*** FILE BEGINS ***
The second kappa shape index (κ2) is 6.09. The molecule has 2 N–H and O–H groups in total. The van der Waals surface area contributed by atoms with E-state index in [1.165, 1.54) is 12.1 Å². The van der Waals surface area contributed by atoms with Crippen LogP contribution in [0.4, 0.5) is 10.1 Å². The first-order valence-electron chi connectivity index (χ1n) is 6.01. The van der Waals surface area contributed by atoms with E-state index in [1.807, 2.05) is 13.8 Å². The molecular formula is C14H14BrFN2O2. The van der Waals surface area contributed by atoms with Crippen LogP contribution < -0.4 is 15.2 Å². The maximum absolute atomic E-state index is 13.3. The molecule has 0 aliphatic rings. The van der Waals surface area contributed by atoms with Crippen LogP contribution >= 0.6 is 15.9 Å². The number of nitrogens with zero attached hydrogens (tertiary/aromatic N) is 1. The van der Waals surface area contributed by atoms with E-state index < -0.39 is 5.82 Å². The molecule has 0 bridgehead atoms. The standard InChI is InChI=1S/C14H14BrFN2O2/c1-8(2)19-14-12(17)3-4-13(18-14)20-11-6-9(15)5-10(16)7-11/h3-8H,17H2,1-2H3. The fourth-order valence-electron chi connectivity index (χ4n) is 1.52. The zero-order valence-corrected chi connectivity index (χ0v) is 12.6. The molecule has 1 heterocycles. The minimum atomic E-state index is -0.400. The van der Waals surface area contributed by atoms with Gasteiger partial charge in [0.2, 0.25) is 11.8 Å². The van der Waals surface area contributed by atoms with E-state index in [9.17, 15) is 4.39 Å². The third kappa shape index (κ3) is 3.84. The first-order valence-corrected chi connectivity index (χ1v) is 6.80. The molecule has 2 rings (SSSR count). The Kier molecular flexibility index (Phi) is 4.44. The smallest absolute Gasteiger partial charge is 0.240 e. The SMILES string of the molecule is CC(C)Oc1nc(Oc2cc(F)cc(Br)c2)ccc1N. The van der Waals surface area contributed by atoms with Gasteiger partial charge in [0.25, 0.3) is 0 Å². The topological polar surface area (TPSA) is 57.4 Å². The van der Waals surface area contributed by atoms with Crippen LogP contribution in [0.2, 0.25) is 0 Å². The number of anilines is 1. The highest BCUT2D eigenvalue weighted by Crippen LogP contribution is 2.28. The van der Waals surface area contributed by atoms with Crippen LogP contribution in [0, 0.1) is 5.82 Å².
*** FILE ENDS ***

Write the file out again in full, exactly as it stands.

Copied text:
The second kappa shape index (κ2) is 6.09. The molecule has 2 N–H and O–H groups in total. The van der Waals surface area contributed by atoms with E-state index in [1.165, 1.54) is 12.1 Å². The van der Waals surface area contributed by atoms with Crippen LogP contribution in [0.4, 0.5) is 10.1 Å². The first-order valence-electron chi connectivity index (χ1n) is 6.01. The van der Waals surface area contributed by atoms with E-state index in [1.807, 2.05) is 13.8 Å². The molecular formula is C14H14BrFN2O2. The van der Waals surface area contributed by atoms with Crippen LogP contribution < -0.4 is 15.2 Å². The maximum absolute atomic E-state index is 13.3. The molecule has 0 aliphatic rings. The van der Waals surface area contributed by atoms with Crippen LogP contribution >= 0.6 is 15.9 Å². The number of nitrogens with zero attached hydrogens (tertiary/aromatic N) is 1. The van der Waals surface area contributed by atoms with E-state index < -0.39 is 5.82 Å². The molecule has 0 bridgehead atoms. The standard InChI is InChI=1S/C14H14BrFN2O2/c1-8(2)19-14-12(17)3-4-13(18-14)20-11-6-9(15)5-10(16)7-11/h3-8H,17H2,1-2H3. The fourth-order valence-electron chi connectivity index (χ4n) is 1.52. The zero-order valence-corrected chi connectivity index (χ0v) is 12.6. The molecule has 1 heterocycles. The minimum atomic E-state index is -0.400. The van der Waals surface area contributed by atoms with Gasteiger partial charge in [0.2, 0.25) is 11.8 Å². The van der Waals surface area contributed by atoms with E-state index in [9.17, 15) is 4.39 Å². The third kappa shape index (κ3) is 3.84. The first-order valence-corrected chi connectivity index (χ1v) is 6.80. The molecule has 2 rings (SSSR count). The Kier molecular flexibility index (Phi) is 4.44. The smallest absolute Gasteiger partial charge is 0.240 e. The SMILES string of the molecule is CC(C)Oc1nc(Oc2cc(F)cc(Br)c2)ccc1N. The van der Waals surface area contributed by atoms with Gasteiger partial charge in [0.25, 0.3) is 0 Å². The topological polar surface area (TPSA) is 57.4 Å². The van der Waals surface area contributed by atoms with Crippen LogP contribution in [0.2, 0.25) is 0 Å². The number of anilines is 1. The highest BCUT2D eigenvalue weighted by Crippen LogP contribution is 2.28. The van der Waals surface area contributed by atoms with Crippen LogP contribution in [0, 0.1) is 5.82 Å².